By Jacob Katel
By Laurie Charles
By Nate "Igor" Smith
By Abel Folgar
By Kat Bein
By Jacob Katel
From Brian Wilson and Nick Drake to Elvis Costello and Billy Bragg, rock and roll has never been short on guys who've been kicked around by love and roughed up by romance. Northampton, Massachusetts, singer/songwriter Joe Pernice has his share of bruises and scars, and he's used them as the basis for some of the most achingly beautiful ballads of the past ten years -- first with the now-defunct Scud Mountain Boys and, most recently, with the Pernice Brothers, whose 1998 debut Overcome by Happiness was one of that year's overlooked masterpieces. With Chappaquiddick Skyline, a side project that is basically the Pernice Brothers minus brother Bob, Pernice has conceived a consummate statement of longing and despair, a relentless travelogue through an endless highway of broken hearts and shattered dreams.
The opening cut, a gorgeous little suicide note titled "Everyone Else Is Evolving," sets the mood. The first line: "I hate my life," sung in a hushed voice that fuses the pathos of Nick Drake with the breathy melancholy of Dusty Springfield. Pernice spends the rest of the disc convincing you of just that sentiment. Like a glutton for misery, he can't help but dive to the furthest depths of despair, forcing himself to spy on his ex-lover in bed with her latest flame ("The Two of You Sleep") and ruminating on a failed relationship in the scab-picking "Hundred Dollar Pocket" ("Do you ever wonder where I am right now?" he asks, knowing full well the answer is "No"). In the symphonic "Courage Up," he resigns himself to the fact that things are "never gonna be the way you want." "Theme to an Endless Bummer," meanwhile, is self-explanatory.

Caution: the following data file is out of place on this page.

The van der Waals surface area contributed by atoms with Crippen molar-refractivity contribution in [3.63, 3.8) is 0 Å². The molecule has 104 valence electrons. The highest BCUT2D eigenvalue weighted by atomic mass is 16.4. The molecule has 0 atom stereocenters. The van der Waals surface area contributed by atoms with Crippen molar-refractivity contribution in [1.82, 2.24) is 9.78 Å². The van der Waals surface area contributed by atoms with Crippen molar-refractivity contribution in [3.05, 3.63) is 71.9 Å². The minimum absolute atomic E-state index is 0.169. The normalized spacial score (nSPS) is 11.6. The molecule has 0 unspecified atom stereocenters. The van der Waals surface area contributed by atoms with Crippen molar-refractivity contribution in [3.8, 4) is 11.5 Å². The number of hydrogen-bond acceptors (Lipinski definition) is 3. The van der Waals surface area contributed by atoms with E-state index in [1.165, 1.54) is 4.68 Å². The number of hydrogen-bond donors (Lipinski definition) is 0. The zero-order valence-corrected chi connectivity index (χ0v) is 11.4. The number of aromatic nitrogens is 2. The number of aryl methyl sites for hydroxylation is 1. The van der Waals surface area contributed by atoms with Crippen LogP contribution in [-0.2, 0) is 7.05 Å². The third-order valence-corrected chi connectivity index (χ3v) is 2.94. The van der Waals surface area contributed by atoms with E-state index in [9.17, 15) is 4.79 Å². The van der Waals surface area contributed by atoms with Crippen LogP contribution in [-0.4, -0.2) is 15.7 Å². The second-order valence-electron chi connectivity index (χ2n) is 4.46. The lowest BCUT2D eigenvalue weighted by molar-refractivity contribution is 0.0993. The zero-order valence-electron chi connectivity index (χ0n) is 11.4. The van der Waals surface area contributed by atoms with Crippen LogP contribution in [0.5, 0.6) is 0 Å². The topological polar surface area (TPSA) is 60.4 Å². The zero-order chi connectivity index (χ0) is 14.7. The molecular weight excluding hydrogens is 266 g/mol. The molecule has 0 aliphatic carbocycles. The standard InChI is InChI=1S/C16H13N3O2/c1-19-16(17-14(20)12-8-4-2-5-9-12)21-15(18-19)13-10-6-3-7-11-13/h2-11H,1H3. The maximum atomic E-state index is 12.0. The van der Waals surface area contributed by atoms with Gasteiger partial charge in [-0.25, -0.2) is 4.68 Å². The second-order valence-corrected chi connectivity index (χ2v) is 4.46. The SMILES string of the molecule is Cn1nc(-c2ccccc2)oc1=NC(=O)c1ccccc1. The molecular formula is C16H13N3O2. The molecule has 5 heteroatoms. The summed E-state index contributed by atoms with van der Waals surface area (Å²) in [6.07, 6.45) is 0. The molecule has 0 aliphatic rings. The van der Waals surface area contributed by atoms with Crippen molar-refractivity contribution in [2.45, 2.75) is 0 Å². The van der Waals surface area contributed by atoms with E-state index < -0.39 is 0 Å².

It's a relentless piece of work, to say the least, one that would be exhausting and draining if the music weren't so lovely -- if the piano and acoustic and electric guitars didn't wind so deftly around both the tugging melodies and Pernice's sadly poetic lyrics of longing and self-hatred. It's ironic, then, that one of Chappaquiddick Skyline's most unforgettable outpourings comes not from the pen of Pernice, but from British electro-popsters New Order: "Leave Me Alone," one of that mopey group's first coherent stabs at tangible emotional expression. And naturally it's a perfect fit for Pernice, who turns the bleak anthem of depression into majestic pop catharsis. He almost makes you believe that, if he indeed can have a few days to himself, he'll be okay. Here's hoping he's right.